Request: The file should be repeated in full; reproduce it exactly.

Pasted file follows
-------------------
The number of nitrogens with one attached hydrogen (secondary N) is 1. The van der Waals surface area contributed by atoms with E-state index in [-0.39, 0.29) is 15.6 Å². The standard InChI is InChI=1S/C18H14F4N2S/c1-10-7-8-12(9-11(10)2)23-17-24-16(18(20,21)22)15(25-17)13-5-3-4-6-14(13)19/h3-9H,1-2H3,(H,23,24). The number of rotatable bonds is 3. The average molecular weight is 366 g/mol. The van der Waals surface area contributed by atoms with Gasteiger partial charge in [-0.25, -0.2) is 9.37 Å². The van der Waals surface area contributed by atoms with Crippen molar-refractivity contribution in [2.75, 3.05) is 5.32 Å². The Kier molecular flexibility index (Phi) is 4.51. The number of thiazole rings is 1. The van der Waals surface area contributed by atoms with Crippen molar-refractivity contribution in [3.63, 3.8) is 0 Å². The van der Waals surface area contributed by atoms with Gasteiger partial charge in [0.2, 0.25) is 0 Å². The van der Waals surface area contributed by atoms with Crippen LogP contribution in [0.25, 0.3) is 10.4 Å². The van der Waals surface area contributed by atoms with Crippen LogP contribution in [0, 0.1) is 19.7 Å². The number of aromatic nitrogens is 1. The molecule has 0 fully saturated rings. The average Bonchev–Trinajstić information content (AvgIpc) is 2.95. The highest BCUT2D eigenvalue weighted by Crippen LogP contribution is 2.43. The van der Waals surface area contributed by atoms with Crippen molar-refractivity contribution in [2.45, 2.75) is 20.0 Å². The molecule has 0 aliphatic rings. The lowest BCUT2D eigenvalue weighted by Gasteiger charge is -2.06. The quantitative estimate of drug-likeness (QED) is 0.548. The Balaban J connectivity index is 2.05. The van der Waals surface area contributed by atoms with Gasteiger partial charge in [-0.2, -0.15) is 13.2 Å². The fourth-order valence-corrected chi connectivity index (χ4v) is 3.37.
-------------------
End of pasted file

The number of nitrogens with one attached hydrogen (secondary N) is 1. The van der Waals surface area contributed by atoms with E-state index in [-0.39, 0.29) is 15.6 Å². The standard InChI is InChI=1S/C18H14F4N2S/c1-10-7-8-12(9-11(10)2)23-17-24-16(18(20,21)22)15(25-17)13-5-3-4-6-14(13)19/h3-9H,1-2H3,(H,23,24). The number of rotatable bonds is 3. The average molecular weight is 366 g/mol. The van der Waals surface area contributed by atoms with Gasteiger partial charge in [-0.25, -0.2) is 9.37 Å². The van der Waals surface area contributed by atoms with Crippen molar-refractivity contribution in [2.75, 3.05) is 5.32 Å². The Kier molecular flexibility index (Phi) is 4.51. The number of thiazole rings is 1. The van der Waals surface area contributed by atoms with Crippen molar-refractivity contribution in [3.63, 3.8) is 0 Å². The van der Waals surface area contributed by atoms with Gasteiger partial charge in [0.2, 0.25) is 0 Å². The van der Waals surface area contributed by atoms with Crippen LogP contribution in [0.25, 0.3) is 10.4 Å². The van der Waals surface area contributed by atoms with Crippen LogP contribution in [0, 0.1) is 19.7 Å². The number of aromatic nitrogens is 1. The molecule has 0 fully saturated rings. The average Bonchev–Trinajstić information content (AvgIpc) is 2.95. The highest BCUT2D eigenvalue weighted by Crippen LogP contribution is 2.43. The van der Waals surface area contributed by atoms with Crippen molar-refractivity contribution in [2.45, 2.75) is 20.0 Å². The molecule has 0 aliphatic rings. The lowest BCUT2D eigenvalue weighted by Gasteiger charge is -2.06. The quantitative estimate of drug-likeness (QED) is 0.548. The Balaban J connectivity index is 2.05. The van der Waals surface area contributed by atoms with Gasteiger partial charge in [-0.2, -0.15) is 13.2 Å². The fourth-order valence-corrected chi connectivity index (χ4v) is 3.37.